Emotional intelligence requires the capacity to feel our emotions, the ability to express them effectively, and the ability to distinguish between emotions related to the present and the past as well as those created by the cravings and fears of ego-identification. This level of awareness requires discernment between needs that are genuine and require satisfaction, in addition to awareness of desires based on ego-identification’s cravings that cannot be satisfied.
We wake up from the mind by disidentifying with our thoughts, stories, and beliefs. By contrast, to have freedom from the grip of emotional identification, awake awareness has to wake in and embrace our emotions. Like thoughts and physical sensations, emotions are part of the subtle consciousness of the body. Emotions help us pick up information we need to survive, relate, and empathize. When the emotions aren’t being confused and exaggerated by mistaken identity, they’re returned to their natural condition and we are able to be sensitive and openhearted. Emotions are like skin. Just as our skin is sensitive to physical contact, our emotions are sensitive to contact with other people. From open-hearted awareness, we do not transcend emotions but remain sensitive without shutting down or getting lost in the vicious cycle of thoughts and emotions that create ego-identification.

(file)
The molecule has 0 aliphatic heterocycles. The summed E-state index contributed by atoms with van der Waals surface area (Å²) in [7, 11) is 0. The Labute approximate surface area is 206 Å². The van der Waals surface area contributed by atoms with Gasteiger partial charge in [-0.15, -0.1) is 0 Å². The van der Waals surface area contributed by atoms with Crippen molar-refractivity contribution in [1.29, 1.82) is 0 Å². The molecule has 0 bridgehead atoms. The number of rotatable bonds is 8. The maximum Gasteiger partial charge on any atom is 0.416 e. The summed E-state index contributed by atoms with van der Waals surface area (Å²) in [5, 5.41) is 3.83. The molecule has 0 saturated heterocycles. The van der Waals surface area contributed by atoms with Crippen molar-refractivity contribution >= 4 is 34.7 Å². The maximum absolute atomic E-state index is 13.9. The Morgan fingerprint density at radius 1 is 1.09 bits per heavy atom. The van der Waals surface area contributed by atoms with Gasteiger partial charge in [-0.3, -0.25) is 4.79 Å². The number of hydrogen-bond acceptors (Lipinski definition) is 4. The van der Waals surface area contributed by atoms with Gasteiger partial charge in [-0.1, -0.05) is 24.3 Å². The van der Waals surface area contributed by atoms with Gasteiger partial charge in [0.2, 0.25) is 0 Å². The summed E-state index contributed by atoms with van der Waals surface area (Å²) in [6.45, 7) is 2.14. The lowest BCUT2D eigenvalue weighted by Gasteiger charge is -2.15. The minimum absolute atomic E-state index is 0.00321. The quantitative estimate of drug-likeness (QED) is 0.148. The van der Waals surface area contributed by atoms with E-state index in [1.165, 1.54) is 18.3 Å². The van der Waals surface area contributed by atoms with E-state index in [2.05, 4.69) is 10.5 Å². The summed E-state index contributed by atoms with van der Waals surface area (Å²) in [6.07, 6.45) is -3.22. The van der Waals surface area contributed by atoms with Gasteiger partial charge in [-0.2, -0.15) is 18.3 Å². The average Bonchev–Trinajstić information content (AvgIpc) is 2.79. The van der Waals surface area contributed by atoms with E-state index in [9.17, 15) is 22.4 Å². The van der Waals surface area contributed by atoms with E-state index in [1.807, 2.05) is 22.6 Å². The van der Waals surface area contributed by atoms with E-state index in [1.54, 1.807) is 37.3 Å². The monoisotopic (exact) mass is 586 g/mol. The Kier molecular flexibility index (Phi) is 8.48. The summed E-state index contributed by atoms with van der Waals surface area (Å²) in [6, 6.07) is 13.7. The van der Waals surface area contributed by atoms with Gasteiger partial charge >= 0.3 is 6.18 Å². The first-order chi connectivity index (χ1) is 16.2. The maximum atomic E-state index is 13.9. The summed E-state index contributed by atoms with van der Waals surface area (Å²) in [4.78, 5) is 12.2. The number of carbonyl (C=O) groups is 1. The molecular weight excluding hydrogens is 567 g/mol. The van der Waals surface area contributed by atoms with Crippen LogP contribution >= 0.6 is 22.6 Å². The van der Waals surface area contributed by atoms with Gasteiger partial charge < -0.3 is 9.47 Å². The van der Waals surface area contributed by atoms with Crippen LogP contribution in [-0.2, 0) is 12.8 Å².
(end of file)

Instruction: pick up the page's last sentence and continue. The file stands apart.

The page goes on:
The brain can be imprinted by trauma involving strong emotions of loss, abuse, fear, violence, and tragedy. Emotional signals like fear and grief are meant to be strong, just like physical pain signals, so that we can avoid danger. Ego-identification, however, creates a vicious cycle of secondary suffering. Feelings of hurt and anger stemming from a single incident can turn into trauma or resentment that lasts for years. As a side note, there are two nonconceptual techniques that help heal trauma: EMDR (Eye-Movement Desensitization and Reintegration) and SE (Somatic Experiencing).
Awakening from emotional trauma cannot happen from an ego-identified point of view. Therefore, the psychological technique of intellectually understanding the history and causes of emotional issues does not by itself lead to their full resolution. Nor can we rely on merely observing our emotions from a mental or meditative distance, because this restricts us from experiencing life fully. Both mindfully witnessing and intellectually understanding the traumatic incidents that created our wounded feelings and subpersonalities is helpful, but we must keep going. We have to find a way to return to inhabiting our lives.
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